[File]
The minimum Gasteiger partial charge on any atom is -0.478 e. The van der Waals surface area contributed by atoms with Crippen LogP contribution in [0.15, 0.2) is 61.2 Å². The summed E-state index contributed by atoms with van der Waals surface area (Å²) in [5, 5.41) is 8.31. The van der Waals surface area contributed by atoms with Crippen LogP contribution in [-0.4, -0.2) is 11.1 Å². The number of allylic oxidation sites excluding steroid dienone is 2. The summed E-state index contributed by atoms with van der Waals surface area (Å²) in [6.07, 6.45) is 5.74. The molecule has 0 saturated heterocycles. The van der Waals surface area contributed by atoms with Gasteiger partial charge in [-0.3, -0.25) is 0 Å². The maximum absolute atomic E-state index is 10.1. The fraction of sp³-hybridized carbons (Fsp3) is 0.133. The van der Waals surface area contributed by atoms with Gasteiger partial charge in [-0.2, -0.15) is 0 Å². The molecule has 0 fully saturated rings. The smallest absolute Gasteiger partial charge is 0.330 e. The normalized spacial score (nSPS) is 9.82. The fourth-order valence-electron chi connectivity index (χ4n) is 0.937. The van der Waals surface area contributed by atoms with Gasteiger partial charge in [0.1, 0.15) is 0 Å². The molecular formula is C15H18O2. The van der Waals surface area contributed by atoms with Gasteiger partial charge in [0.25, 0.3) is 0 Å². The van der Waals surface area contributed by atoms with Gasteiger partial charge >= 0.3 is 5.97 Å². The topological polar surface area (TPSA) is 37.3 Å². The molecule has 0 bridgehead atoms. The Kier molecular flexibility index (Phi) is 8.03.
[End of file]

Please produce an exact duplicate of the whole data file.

The minimum Gasteiger partial charge on any atom is -0.478 e. The van der Waals surface area contributed by atoms with Crippen LogP contribution in [0.15, 0.2) is 61.2 Å². The summed E-state index contributed by atoms with van der Waals surface area (Å²) in [5, 5.41) is 8.31. The van der Waals surface area contributed by atoms with Crippen LogP contribution in [-0.4, -0.2) is 11.1 Å². The number of allylic oxidation sites excluding steroid dienone is 2. The summed E-state index contributed by atoms with van der Waals surface area (Å²) in [6.07, 6.45) is 5.74. The molecule has 0 saturated heterocycles. The van der Waals surface area contributed by atoms with Gasteiger partial charge in [-0.3, -0.25) is 0 Å². The maximum absolute atomic E-state index is 10.1. The fraction of sp³-hybridized carbons (Fsp3) is 0.133. The van der Waals surface area contributed by atoms with Gasteiger partial charge in [-0.2, -0.15) is 0 Å². The molecule has 0 fully saturated rings. The smallest absolute Gasteiger partial charge is 0.330 e. The normalized spacial score (nSPS) is 9.82. The fourth-order valence-electron chi connectivity index (χ4n) is 0.937. The van der Waals surface area contributed by atoms with Gasteiger partial charge in [0.1, 0.15) is 0 Å². The molecular formula is C15H18O2. The van der Waals surface area contributed by atoms with Gasteiger partial charge in [0.25, 0.3) is 0 Å². The van der Waals surface area contributed by atoms with Gasteiger partial charge >= 0.3 is 5.97 Å². The topological polar surface area (TPSA) is 37.3 Å². The molecule has 0 bridgehead atoms. The Kier molecular flexibility index (Phi) is 8.03.